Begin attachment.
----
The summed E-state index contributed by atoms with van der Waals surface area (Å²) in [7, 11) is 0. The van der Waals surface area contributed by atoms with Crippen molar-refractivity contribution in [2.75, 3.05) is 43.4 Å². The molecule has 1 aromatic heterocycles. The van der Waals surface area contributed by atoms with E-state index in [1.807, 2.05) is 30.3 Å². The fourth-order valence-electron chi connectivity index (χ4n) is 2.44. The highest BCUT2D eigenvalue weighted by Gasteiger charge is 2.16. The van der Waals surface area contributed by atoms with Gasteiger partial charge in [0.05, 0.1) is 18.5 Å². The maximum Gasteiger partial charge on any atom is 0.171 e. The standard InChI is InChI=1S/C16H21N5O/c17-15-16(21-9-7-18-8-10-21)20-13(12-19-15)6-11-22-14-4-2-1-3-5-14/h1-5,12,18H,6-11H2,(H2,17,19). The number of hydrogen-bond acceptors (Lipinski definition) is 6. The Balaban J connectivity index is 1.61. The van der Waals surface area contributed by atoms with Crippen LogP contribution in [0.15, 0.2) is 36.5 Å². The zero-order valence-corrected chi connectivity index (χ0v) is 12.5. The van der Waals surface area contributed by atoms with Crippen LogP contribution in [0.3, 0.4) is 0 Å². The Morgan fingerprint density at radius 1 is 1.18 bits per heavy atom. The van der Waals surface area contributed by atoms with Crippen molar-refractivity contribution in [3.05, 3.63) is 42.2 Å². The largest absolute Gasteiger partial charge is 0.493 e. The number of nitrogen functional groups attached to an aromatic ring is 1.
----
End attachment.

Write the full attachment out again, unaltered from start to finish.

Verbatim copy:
The summed E-state index contributed by atoms with van der Waals surface area (Å²) in [7, 11) is 0. The van der Waals surface area contributed by atoms with Crippen molar-refractivity contribution in [2.75, 3.05) is 43.4 Å². The molecule has 1 aromatic heterocycles. The van der Waals surface area contributed by atoms with E-state index in [1.807, 2.05) is 30.3 Å². The fourth-order valence-electron chi connectivity index (χ4n) is 2.44. The highest BCUT2D eigenvalue weighted by Gasteiger charge is 2.16. The van der Waals surface area contributed by atoms with Gasteiger partial charge in [0.05, 0.1) is 18.5 Å². The maximum Gasteiger partial charge on any atom is 0.171 e. The standard InChI is InChI=1S/C16H21N5O/c17-15-16(21-9-7-18-8-10-21)20-13(12-19-15)6-11-22-14-4-2-1-3-5-14/h1-5,12,18H,6-11H2,(H2,17,19). The number of hydrogen-bond acceptors (Lipinski definition) is 6. The Balaban J connectivity index is 1.61. The van der Waals surface area contributed by atoms with Crippen LogP contribution in [0.15, 0.2) is 36.5 Å². The zero-order valence-corrected chi connectivity index (χ0v) is 12.5. The van der Waals surface area contributed by atoms with Crippen LogP contribution in [0.3, 0.4) is 0 Å². The Morgan fingerprint density at radius 1 is 1.18 bits per heavy atom. The van der Waals surface area contributed by atoms with Crippen molar-refractivity contribution in [3.05, 3.63) is 42.2 Å². The largest absolute Gasteiger partial charge is 0.493 e. The number of nitrogen functional groups attached to an aromatic ring is 1.